Quick Tips for Commuting on a Motorcycle
When commuting on a motorcycle, you've got to be alert, ride more defensively, and be prepared for a lot more situations. But it can also save you time and money, and is a lot more fun than sitting in a car! Here's our guide on what to expect when commuting from riders who have done it for years.
Full-face helmet, all-weather riding gear, windshield, saddlebags, and a backpack. This guy's got it figured out.
Bugs, road grime, sweat, unpredictable weather, wrinkled clothes, and inattentive drivers can all make riding to work on a motorcycle a real challenge - and thats before you factor in trying to look presentable. But if commuting on your motorcycle is an option for you, you'll also discover a bunch of benefits; things like saving money on gas, saving time splitting lanes or using HOV lanes, and most importantly, having a heck of a lot more fun than all the drones trapped in their vehicles!
But becoming a motorcycle commuter can be a big commitment, and depending on where you live and how seriously you take it, even a kind of lifestyle. Because you will be riding daily, in varying weather and traffic conditions, there are many challenges you'll face and needs that will arise as you get into it. A fun and safe motorcycle commute is all about being prepared for every possible situation – and that's what we're here to help you with!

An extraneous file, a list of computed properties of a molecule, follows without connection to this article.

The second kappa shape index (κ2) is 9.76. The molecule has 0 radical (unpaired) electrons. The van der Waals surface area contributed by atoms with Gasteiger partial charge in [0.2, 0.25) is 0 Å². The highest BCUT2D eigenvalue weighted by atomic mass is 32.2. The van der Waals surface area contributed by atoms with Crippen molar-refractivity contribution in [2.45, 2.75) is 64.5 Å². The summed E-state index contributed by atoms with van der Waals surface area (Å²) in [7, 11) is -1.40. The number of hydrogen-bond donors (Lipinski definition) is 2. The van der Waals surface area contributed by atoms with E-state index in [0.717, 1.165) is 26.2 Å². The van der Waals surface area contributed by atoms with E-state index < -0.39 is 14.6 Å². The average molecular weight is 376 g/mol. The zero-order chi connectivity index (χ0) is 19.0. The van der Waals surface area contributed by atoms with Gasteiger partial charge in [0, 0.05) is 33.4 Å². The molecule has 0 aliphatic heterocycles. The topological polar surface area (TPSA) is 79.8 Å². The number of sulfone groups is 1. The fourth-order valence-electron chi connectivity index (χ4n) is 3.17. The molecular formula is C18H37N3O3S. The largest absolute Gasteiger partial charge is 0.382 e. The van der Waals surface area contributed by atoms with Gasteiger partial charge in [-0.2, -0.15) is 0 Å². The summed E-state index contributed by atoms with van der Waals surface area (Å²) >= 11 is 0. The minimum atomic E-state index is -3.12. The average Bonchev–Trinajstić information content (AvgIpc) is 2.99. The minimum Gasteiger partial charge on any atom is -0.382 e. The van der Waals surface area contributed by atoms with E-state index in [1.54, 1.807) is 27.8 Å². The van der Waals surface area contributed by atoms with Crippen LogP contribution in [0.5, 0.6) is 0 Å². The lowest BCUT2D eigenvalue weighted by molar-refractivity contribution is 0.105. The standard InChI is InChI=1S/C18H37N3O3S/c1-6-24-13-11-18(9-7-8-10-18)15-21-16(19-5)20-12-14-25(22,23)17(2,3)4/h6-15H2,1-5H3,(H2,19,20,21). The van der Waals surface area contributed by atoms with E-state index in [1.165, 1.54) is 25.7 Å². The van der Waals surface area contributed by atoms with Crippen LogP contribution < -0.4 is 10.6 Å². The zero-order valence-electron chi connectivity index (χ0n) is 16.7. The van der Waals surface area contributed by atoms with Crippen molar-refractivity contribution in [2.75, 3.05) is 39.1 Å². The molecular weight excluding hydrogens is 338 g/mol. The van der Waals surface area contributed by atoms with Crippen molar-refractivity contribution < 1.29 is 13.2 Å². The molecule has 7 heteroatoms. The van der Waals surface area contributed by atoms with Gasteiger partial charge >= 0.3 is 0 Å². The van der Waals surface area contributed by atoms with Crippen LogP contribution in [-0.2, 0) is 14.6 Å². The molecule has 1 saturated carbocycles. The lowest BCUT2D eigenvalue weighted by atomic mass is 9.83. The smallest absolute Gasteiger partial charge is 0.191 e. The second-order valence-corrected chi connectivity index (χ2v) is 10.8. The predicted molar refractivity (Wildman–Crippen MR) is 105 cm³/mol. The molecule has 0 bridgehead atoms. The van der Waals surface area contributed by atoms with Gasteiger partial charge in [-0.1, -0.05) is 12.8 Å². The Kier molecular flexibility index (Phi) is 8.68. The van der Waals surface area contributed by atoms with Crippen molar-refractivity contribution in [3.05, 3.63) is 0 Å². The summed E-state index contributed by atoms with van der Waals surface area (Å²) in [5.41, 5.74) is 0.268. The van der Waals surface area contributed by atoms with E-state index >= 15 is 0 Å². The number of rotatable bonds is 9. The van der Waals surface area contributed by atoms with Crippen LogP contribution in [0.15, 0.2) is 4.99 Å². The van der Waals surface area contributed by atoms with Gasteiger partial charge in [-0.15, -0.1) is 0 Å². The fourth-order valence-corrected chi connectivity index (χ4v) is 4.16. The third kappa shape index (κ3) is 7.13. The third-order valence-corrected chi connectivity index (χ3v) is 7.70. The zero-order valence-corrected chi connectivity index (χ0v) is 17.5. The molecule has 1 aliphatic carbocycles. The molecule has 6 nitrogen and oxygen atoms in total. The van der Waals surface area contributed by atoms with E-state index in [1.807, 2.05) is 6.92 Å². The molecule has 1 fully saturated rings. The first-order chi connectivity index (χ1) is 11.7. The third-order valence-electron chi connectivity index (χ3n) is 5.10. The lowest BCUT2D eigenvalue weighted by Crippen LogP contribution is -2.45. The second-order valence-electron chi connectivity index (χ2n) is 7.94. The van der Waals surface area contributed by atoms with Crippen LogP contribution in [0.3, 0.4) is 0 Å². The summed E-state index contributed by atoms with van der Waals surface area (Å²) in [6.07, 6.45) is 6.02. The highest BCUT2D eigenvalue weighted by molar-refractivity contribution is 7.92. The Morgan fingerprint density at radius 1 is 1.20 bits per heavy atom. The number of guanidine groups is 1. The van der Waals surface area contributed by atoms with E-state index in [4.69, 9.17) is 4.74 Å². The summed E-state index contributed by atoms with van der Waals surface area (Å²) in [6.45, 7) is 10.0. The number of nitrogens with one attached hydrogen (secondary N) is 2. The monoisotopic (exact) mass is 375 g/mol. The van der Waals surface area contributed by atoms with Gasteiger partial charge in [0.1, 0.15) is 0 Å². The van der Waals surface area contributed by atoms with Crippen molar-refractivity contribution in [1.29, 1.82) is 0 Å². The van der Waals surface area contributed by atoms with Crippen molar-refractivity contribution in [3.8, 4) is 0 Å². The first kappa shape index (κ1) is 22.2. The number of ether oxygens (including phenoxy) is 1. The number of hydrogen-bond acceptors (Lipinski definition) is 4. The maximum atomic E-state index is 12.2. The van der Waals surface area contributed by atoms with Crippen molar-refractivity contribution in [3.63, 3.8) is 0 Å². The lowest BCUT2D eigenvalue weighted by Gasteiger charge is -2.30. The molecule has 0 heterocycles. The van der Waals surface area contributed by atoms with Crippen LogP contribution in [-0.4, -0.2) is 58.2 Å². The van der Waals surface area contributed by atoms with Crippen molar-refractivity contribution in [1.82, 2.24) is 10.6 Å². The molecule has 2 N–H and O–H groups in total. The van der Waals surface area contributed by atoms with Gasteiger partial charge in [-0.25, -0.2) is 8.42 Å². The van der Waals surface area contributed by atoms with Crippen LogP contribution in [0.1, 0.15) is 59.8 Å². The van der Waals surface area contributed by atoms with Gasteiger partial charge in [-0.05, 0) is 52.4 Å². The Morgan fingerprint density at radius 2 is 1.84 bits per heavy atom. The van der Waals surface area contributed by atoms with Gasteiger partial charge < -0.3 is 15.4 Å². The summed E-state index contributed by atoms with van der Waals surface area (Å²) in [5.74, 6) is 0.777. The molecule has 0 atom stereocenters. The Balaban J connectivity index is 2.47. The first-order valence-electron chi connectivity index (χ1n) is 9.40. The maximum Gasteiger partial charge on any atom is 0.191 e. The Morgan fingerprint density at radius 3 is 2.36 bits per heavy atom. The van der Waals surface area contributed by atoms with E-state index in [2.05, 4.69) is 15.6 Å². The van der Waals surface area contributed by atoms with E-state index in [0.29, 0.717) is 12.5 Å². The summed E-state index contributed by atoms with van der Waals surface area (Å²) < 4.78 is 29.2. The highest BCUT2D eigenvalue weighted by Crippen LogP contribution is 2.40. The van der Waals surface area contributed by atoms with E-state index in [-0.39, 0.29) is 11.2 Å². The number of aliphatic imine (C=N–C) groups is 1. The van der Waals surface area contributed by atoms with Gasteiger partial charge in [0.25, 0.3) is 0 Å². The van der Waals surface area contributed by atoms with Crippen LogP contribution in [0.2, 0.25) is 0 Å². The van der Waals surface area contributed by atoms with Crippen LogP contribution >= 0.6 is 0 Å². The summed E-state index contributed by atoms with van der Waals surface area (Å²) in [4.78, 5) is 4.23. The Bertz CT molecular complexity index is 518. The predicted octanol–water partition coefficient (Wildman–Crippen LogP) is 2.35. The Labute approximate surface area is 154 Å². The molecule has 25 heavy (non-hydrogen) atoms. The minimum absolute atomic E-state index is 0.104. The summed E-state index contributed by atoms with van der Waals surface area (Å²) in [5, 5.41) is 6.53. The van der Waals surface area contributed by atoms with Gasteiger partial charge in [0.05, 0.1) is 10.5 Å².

What to Be Prepared For When Commuting
The biggest concern when commuting is traffic. Motorcycle commuters have to not only share the road with an endless sea of vehicles, but with drivers distracted by their phones, their kids, their coffee, or whatever, all while battling each other in traffic to get somewhere in a hurry. Being a lowly motorcycle in the middle of this grind can be intimidating and dangerous, so a rider's best defense is to drive defensively, and be seen.
Conventional riding wisdom says to "ride like you're invisible," because to most drivers, you are. The reason for this is inattentional blindness, a phenomenon of human psychology where people completely fail to see things directly in their field of vision due to an overload of other stimuli. This phenomenon (the basis of virtually all sleight-of-hand 'magic' tricks) is why drivers can look right at a motorcycle and still pull out in front of it. Expecting a car and not seeing one, they literally didn't "see" anything.